Florida Probation Myths

Probation is a type of community supervision. The law regarding probation in Florida can be found in the Florida Statutes, Chapter 948, and the Florida Rules of Criminal Procedure, Rule 3.790. There are several things that people may believe about probation in Florida that are somewhat misunderstood.

Often, people who have an otherwise clean record or whose crimes were not especially serious can remain free so long as they meet certain criteria for a prescribed period. This is called probation.

If you face probation in Florida, contact the Bradenton probation violation attorney at the Fowler Law Group for help.

Some Myths Regarding Probation in Florida

Probation Is Getting off Easy

The offender gets to remain free, go to work, provide for his or her family, and maybe pay some restitution for the crimes they committed. Still, the fact is that adhering to the terms of their probation can be difficult for many people. They may include:

  • Reporting to the probation department monthly
  • Face-to-face meetings with their probation officer (P.O.)
  • Submitting to random alcohol/drug screening at their own expense
  • Refraining from the use of alcohol, illicit drugs, or prescription drugs that aren’t prescribed to them
  • Refraining from associating with people or going to places associated with criminal activities
  • Refraining from possessing a firearm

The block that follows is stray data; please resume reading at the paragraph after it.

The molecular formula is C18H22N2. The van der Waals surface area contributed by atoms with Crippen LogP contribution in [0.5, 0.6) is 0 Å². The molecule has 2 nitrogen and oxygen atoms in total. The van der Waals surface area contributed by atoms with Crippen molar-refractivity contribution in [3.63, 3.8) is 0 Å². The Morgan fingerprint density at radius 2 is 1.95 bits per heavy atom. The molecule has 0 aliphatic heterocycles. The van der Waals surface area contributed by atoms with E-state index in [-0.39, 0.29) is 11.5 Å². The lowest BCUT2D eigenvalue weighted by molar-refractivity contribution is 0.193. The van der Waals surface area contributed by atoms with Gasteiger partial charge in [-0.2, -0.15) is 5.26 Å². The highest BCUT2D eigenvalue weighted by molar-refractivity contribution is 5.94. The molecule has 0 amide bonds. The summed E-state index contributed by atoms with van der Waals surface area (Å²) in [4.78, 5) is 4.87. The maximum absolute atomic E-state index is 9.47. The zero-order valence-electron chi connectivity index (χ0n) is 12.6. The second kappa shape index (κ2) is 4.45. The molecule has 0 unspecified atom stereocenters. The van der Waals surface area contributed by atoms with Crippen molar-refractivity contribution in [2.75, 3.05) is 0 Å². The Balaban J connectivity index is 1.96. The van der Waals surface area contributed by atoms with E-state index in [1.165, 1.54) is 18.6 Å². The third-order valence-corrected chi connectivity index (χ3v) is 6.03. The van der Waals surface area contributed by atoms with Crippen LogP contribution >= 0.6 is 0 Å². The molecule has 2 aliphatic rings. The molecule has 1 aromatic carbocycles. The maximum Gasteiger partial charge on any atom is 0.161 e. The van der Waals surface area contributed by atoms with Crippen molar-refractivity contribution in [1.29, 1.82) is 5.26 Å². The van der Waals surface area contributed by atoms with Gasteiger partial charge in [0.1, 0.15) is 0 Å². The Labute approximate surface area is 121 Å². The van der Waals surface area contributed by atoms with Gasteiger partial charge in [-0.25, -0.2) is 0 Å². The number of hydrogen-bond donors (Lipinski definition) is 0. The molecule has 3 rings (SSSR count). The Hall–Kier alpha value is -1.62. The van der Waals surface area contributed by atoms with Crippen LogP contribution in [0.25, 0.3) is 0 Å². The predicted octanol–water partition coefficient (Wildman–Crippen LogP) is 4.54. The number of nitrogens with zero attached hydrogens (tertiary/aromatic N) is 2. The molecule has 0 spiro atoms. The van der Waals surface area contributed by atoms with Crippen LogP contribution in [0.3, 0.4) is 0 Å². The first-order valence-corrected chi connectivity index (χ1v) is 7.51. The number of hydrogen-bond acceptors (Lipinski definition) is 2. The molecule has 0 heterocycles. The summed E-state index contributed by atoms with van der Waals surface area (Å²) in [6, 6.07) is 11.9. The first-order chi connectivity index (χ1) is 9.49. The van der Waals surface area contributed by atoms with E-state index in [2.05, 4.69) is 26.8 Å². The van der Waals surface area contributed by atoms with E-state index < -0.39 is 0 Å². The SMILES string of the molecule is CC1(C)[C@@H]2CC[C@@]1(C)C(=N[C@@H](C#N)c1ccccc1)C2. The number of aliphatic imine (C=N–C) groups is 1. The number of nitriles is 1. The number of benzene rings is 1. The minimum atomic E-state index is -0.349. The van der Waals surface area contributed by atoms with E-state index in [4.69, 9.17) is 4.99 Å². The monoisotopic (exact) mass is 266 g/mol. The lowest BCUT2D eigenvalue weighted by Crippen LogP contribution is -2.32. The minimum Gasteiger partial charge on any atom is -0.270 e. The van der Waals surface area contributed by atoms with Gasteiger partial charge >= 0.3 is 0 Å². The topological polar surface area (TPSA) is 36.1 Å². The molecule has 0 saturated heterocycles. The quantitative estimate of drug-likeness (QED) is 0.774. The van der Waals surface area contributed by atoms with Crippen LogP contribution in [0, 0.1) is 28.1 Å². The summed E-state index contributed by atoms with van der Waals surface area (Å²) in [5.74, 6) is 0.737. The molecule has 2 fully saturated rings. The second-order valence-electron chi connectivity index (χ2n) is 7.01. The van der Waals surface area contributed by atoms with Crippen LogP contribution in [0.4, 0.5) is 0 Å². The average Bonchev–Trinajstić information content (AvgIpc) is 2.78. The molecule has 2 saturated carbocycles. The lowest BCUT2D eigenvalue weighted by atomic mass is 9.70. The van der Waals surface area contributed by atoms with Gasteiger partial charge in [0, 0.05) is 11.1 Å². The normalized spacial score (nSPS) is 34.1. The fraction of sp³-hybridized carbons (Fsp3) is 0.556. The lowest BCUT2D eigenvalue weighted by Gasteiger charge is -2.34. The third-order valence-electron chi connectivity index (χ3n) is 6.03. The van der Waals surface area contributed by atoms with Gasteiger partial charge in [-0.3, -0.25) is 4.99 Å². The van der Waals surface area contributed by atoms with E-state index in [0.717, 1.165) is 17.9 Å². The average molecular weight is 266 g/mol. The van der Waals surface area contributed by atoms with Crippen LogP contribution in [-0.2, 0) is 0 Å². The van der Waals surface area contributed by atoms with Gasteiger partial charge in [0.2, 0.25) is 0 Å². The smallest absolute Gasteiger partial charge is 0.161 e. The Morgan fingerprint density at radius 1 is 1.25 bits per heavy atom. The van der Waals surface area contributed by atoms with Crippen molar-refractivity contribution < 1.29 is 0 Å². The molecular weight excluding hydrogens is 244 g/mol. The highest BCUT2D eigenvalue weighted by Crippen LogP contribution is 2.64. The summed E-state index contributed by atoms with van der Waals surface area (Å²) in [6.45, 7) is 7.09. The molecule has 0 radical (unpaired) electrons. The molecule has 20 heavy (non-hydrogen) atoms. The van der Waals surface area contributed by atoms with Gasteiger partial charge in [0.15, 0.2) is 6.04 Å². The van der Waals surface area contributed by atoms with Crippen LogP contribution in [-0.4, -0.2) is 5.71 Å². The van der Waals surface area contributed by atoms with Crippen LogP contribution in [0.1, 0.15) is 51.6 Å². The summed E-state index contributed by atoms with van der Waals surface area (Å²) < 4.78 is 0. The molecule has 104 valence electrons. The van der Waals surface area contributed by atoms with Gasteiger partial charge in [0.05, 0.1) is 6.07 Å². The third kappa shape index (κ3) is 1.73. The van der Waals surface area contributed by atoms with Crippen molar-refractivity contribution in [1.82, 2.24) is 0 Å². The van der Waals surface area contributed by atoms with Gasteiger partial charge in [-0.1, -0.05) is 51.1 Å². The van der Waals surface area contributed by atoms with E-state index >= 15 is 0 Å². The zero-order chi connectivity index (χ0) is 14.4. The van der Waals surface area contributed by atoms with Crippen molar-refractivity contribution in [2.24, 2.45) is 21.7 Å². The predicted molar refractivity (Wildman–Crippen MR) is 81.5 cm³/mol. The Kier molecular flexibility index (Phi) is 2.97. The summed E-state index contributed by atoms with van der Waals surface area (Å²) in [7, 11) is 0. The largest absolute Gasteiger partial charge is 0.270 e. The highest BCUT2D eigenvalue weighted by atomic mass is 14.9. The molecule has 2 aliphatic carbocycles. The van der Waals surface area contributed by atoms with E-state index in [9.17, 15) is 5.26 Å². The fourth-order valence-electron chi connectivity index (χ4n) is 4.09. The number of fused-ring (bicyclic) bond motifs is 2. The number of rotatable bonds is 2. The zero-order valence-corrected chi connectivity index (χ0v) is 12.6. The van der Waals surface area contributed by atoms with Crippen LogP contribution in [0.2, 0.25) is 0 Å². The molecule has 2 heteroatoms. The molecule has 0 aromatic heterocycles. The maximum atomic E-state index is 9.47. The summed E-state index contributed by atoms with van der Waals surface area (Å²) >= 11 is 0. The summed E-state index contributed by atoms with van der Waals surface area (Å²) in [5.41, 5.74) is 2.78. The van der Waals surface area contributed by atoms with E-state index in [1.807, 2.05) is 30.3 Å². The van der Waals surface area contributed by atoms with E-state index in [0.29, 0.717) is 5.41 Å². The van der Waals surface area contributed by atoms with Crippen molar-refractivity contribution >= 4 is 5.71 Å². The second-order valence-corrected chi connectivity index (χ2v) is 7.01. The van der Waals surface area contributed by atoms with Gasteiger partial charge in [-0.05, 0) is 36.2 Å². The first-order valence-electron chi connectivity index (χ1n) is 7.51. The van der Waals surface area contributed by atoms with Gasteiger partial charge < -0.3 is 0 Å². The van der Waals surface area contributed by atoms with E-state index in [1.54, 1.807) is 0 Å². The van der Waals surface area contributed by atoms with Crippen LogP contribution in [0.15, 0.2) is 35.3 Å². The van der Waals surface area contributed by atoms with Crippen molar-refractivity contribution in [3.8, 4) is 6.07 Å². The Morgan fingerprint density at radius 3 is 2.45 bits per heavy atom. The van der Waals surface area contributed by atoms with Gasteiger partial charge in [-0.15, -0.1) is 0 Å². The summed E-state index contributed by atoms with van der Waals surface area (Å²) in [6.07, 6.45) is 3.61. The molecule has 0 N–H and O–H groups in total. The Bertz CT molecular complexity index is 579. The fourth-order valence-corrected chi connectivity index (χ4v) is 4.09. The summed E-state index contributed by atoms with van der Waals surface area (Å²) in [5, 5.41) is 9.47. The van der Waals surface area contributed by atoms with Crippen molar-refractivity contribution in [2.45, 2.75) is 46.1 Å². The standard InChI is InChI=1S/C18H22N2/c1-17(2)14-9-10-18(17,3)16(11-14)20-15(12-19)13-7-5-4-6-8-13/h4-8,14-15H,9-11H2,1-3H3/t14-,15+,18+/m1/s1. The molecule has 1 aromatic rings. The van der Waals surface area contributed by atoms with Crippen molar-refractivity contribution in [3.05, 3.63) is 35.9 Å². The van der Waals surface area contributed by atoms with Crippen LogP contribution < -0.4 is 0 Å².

• Reporting any contact with law enforcement officers; e.g., riding in a car with someone who gets pulled over
  • Driving only to work or school
  • If they violate any of these terms, they can be arrested again and charged with Violation of Probation (VOP), which can lead to serious legal consequences

Florida Does Not Give Credit for the Time Spent on Probation

When faced with a VOP, jail time is not limited to the amount of time the person has remaining on his probation. With the help of a good attorney, like a Bradenton probation violation attorney at the Fowler Law Group, some defendants may be able to persuade the Judge to reinstate them to probation if they’ve taken all steps possible to mitigate their violation.

Probation Is the Same as Parole

Probation refers to offenders whom courts place on supervision in the community through a probation agency, generally instead of imprisonment. Parole refers to criminal offenders who are conditionally released from jail or prison to serve the remaining portion of their sentence in the community. 

If You Are Facing a Probation Violation in Florida, Let a Bradenton Probation Violation Attorney at the Fowler Law Group Help

Probation is designed to be strict on offenders, yet most people are happy to get probation instead of incarceration. Still, it’s imperative to follow your probation’s court-imposed conditions if you have been put on probation. If you are facing probation, let a Bradenton probation violation attorney at The Fowler Law Group help you deal with your legal issues. Please contact us online.

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